When people talk about how transparency can prevent corruption in aid, they often have dodgy officials in developing countries foremost in their minds. Recent events in the U.K. have, however, prompted reflection of the role of transparency closer to home.
Last week it seemed like everyone was so busy talking about the leaked letter from Liam Fox (Secretary of State for Defense) to Prime Minister David Cameron on international aid, that they barely had time to actually read the thing.
For me, the most shocking part of the letter wasn’t Fox’s opposition to the government’s proposal to legislate on the 0.7 percent promise (about as surprising as Owen Barder’s support for economists) – it was Fox’s complaint about transparency in aid spending.
Let’s look at what he actually said:
“…as a result of the wider drive to improve the transparency and accountability of international development work, the Government’s own monitoring and reporting requirements for ODA (aid) are likely to become more stringent. This may present risks to my department’s ability to both report certain priority activities as ODA and, therefore, to receive funding for them from the Conflict Pool.”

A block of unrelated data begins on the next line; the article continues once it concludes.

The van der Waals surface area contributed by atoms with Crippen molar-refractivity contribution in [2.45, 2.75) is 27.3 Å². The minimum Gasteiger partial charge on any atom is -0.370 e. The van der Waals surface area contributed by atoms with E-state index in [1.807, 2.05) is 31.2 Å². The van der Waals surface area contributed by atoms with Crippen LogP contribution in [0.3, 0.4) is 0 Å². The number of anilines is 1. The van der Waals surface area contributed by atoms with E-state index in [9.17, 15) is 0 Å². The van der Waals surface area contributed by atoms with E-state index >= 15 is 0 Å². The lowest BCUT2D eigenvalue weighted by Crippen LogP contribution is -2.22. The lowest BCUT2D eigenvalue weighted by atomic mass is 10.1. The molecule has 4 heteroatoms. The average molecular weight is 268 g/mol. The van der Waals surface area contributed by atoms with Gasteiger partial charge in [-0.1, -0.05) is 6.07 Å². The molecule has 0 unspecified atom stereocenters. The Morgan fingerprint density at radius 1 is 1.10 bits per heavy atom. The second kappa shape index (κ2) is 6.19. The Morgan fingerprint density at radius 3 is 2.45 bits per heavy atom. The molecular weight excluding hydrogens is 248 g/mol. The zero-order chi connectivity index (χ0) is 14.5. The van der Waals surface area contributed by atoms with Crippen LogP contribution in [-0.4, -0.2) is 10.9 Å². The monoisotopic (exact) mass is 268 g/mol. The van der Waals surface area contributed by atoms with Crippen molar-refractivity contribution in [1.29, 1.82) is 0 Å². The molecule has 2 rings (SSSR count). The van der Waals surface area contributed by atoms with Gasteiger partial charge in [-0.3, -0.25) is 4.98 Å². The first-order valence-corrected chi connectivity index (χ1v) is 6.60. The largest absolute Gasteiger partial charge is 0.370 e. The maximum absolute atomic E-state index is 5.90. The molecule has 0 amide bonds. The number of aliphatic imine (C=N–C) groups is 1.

So, basically, if it’s possible to see exactly what Dr. Fox’s defence department are trying to report as aid, there would probably be a judgement that these activities are outside the OECD rules. I can’t see a way to interpret this other than to say that Dr. Fox is complaining because he will no longer be able to sneak money out of the aid pot for his defence activities without anyone noticing.
How much money has he been sneaking out already? If Fox wasn’t breaking the rules, he’d having nothing to fear from transparency. Is this an admission that Dr. Fox’s defence department have already been misusing aid?
There are incredibly clear lines on what can be counted as aid and what cannot. If any of these lines have been deliberately crossed, we would have to say that this is a case of corruption. We couldn’t ask for a clearer piece of evidence that transparency really is critical to ensuring that aid is spent legitimately, wisely and where it is needed most.
Re-published with permission. Please read the original blog post.